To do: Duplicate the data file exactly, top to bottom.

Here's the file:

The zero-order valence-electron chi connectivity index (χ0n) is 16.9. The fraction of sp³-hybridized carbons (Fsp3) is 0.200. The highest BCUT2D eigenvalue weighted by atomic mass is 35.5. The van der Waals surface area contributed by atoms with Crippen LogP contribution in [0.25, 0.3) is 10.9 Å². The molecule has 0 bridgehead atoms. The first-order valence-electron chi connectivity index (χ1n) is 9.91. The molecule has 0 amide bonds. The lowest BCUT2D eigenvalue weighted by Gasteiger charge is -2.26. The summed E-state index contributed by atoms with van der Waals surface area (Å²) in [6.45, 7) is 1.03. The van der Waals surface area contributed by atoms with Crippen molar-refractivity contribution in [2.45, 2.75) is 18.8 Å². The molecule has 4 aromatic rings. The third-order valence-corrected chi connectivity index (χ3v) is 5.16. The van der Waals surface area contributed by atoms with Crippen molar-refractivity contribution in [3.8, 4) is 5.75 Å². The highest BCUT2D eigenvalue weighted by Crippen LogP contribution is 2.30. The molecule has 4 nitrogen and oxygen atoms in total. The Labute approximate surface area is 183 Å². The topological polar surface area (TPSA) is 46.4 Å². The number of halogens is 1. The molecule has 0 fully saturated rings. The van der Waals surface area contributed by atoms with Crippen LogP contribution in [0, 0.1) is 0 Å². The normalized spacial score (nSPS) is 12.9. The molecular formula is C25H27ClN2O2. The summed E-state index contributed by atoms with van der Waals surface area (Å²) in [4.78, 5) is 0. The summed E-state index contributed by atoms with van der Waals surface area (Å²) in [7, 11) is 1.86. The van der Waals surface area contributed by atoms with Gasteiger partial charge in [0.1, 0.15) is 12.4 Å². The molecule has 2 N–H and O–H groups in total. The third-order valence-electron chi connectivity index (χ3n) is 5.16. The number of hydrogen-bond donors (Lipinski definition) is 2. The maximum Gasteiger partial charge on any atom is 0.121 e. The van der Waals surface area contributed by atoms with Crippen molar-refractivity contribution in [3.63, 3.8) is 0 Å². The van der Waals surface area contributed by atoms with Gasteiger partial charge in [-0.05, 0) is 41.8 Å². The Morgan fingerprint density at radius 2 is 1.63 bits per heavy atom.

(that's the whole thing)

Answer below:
The zero-order valence-electron chi connectivity index (χ0n) is 16.9. The fraction of sp³-hybridized carbons (Fsp3) is 0.200. The highest BCUT2D eigenvalue weighted by atomic mass is 35.5. The van der Waals surface area contributed by atoms with Crippen LogP contribution in [0.25, 0.3) is 10.9 Å². The molecule has 0 bridgehead atoms. The first-order valence-electron chi connectivity index (χ1n) is 9.91. The molecule has 0 amide bonds. The lowest BCUT2D eigenvalue weighted by Gasteiger charge is -2.26. The summed E-state index contributed by atoms with van der Waals surface area (Å²) in [6.45, 7) is 1.03. The van der Waals surface area contributed by atoms with Crippen molar-refractivity contribution in [2.45, 2.75) is 18.8 Å². The molecule has 4 aromatic rings. The third-order valence-corrected chi connectivity index (χ3v) is 5.16. The van der Waals surface area contributed by atoms with Crippen molar-refractivity contribution in [3.8, 4) is 5.75 Å². The highest BCUT2D eigenvalue weighted by Crippen LogP contribution is 2.30. The molecule has 4 nitrogen and oxygen atoms in total. The Labute approximate surface area is 183 Å². The topological polar surface area (TPSA) is 46.4 Å². The number of halogens is 1. The molecule has 0 fully saturated rings. The van der Waals surface area contributed by atoms with Crippen LogP contribution in [0, 0.1) is 0 Å². The normalized spacial score (nSPS) is 12.9. The molecular formula is C25H27ClN2O2. The summed E-state index contributed by atoms with van der Waals surface area (Å²) in [4.78, 5) is 0. The summed E-state index contributed by atoms with van der Waals surface area (Å²) in [7, 11) is 1.86. The van der Waals surface area contributed by atoms with Gasteiger partial charge in [0.1, 0.15) is 12.4 Å². The molecule has 2 N–H and O–H groups in total. The third-order valence-electron chi connectivity index (χ3n) is 5.16. The number of hydrogen-bond donors (Lipinski definition) is 2. The maximum Gasteiger partial charge on any atom is 0.121 e. The van der Waals surface area contributed by atoms with Crippen molar-refractivity contribution in [3.63, 3.8) is 0 Å². The van der Waals surface area contributed by atoms with Gasteiger partial charge in [-0.05, 0) is 41.8 Å². The Morgan fingerprint density at radius 2 is 1.63 bits per heavy atom.